Poul Henning Jensen

Phosphorylated α-synuclein in Parkinson's disease: correlation depends on disease severity

Research output: Contribution to journal/Conference contribution in journal/Contribution to newspaperJournal articleResearchpeer-review

  • Tessandra Stewart
  • ,
  • Vesna Sossi
  • ,
  • Jan O Aasly
  • ,
  • Zbigniew K Wszolek
  • ,
  • Ryan J Uitti
  • ,
  • Kazuko Hasegawa
  • ,
  • Teruo Yokoyama
  • ,
  • Cyrus P Zabetian
  • ,
  • James B Leverenz
  • ,
  • Alexander Jon Stoessl
  • ,
  • Yu Wang
  • ,
  • Carmen Ginghina
  • ,
  • Changqin Liu
  • ,
  • Kevin C Cain
  • ,
  • Peggy Auinger
  • ,
  • Un Jung Kang
  • ,
  • Poul Henning Jensen
  • Min Shi
  • ,
  • Jing Zhang

INTRODUCTION: α-Synuclein (α-syn) is a key protein in Parkinson's disease (PD), and one of its phosphorylated forms, pS129, is higher in PD patients than healthy controls. However, few studies have examined its levels in longitudinally collected cerebrospinal fluid (CSF) or in preclinical cases. In this study, CSF and clinical data were contributed by >300 subjects from three cohorts (the longitudinal DATATOP cohort, a large cross-sectional cohort, and a cohort of LRRK2 mutation carriers).

RESULTS: Consistent with our previous observation that CSF pS129 positively correlated with Unified Parkinson's Disease Rating Scale (UPDRS) scores, CSF pS129 in the DATATOP cohort increased over approximately two years of disease progression (mean change 5.60 pg/ml, p = 0.050). Intriguingly, in the DATATOP cohort, pS129 negatively correlated with UPDRS scores at the baseline (R = -0.244, p = 0.017), but not final point, suggesting that this association may depend on disease stage. Reanalysis of our previous cohort with stratification by PD stage, and addition of a cohort of LRRK2 mutation carriers with very early/preclinical PD, supported the idea that the relationship between CSF pS129 and disease severity over a wider range of PD stages might be represented with a U-shaped curve, in which lower pS129 levels correlated with worse clinical condition at early stages, but better condition at later stages.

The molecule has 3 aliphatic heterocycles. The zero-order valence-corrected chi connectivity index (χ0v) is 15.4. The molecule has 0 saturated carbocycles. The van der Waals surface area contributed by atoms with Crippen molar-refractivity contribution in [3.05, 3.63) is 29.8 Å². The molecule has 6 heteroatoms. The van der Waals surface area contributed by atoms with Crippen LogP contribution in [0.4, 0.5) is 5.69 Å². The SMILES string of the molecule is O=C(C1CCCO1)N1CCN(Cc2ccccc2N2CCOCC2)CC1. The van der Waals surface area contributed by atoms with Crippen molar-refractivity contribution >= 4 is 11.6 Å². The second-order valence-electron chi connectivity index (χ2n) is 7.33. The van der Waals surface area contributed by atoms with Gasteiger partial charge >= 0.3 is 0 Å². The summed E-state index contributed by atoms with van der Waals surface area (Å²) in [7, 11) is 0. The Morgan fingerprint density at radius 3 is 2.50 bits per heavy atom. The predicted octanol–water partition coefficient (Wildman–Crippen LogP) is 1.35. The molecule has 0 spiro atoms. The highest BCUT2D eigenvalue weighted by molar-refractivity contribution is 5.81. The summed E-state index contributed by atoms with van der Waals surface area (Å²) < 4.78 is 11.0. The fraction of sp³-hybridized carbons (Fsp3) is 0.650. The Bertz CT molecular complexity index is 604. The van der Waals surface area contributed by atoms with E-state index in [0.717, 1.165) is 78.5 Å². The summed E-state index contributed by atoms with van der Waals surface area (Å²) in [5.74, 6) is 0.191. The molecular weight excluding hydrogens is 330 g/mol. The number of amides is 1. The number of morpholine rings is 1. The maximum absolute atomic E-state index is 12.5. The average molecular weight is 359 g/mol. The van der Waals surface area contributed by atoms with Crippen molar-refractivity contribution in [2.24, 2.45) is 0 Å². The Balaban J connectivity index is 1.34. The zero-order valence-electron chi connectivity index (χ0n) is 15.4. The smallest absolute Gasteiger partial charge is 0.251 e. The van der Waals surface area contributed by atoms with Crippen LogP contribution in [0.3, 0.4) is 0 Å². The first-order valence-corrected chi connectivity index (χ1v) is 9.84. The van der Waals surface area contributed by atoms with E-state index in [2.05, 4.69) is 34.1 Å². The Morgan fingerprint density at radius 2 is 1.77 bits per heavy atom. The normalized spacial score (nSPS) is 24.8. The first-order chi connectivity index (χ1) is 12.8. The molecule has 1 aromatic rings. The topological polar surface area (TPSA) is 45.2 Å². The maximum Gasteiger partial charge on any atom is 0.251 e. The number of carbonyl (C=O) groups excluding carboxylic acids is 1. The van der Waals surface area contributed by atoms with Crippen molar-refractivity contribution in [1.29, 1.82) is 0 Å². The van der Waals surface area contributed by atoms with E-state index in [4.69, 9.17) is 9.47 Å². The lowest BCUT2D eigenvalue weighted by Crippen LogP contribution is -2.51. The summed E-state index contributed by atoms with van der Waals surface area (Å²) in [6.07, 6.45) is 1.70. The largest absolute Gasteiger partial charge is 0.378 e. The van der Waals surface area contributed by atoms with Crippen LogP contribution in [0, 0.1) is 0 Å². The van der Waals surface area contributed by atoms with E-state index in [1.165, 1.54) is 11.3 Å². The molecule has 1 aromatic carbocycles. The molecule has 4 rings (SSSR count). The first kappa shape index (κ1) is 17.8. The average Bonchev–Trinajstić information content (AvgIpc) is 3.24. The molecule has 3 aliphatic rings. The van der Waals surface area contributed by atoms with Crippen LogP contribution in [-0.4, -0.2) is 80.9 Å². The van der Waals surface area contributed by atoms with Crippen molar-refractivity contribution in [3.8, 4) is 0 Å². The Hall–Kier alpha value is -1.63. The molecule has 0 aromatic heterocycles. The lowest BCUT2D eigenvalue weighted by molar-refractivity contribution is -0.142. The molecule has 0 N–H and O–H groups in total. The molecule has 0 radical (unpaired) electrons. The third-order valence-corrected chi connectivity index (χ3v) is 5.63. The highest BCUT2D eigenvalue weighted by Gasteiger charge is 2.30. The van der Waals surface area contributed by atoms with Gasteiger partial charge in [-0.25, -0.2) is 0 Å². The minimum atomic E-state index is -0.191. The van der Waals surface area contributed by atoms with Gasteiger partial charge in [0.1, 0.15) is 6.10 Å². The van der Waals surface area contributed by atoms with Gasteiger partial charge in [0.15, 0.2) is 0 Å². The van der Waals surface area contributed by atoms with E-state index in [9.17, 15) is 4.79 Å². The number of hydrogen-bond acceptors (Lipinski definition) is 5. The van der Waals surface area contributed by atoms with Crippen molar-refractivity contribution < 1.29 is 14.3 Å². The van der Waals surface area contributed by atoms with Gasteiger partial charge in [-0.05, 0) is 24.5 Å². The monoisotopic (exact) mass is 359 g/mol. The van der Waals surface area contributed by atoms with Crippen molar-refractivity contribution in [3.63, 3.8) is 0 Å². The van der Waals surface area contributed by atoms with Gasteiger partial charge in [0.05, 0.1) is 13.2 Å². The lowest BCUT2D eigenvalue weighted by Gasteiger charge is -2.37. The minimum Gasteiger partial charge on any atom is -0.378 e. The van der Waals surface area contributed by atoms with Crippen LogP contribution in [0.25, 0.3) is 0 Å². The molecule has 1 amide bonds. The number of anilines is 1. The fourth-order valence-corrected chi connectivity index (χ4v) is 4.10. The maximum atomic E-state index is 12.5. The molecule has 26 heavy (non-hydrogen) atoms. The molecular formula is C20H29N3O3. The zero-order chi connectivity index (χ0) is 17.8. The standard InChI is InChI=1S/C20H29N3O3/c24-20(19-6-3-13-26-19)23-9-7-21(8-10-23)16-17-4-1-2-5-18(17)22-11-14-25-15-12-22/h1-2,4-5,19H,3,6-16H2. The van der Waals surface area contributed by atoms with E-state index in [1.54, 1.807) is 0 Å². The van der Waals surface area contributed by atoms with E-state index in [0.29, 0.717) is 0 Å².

CONCLUSION: The observation of a negative-to-positive transition of correlation of pS129 to disease severity as PD progresses could have profound impact on how pS129 is used as a biomarker clinically as well as in modeling PD experimentally.

Original languageEnglish
JournalActa Neuropathologica Communications
Volume3
Issue7
Number of pages11
ISSN2051-5960
DOIs
Publication statusPublished - 2015

    Research areas

  • Aged, Biomarkers, Cohort Studies, Cross-Sectional Studies, Disease Progression, Female, Humans, Male, Middle Aged, Mutation, Parkinson Disease, Phosphorylation, Positron-Emission Tomography, Protein-Serine-Threonine Kinases, ROC Curve, Severity of Illness Index, Statistics as Topic, Time Factors, alpha-Synuclein

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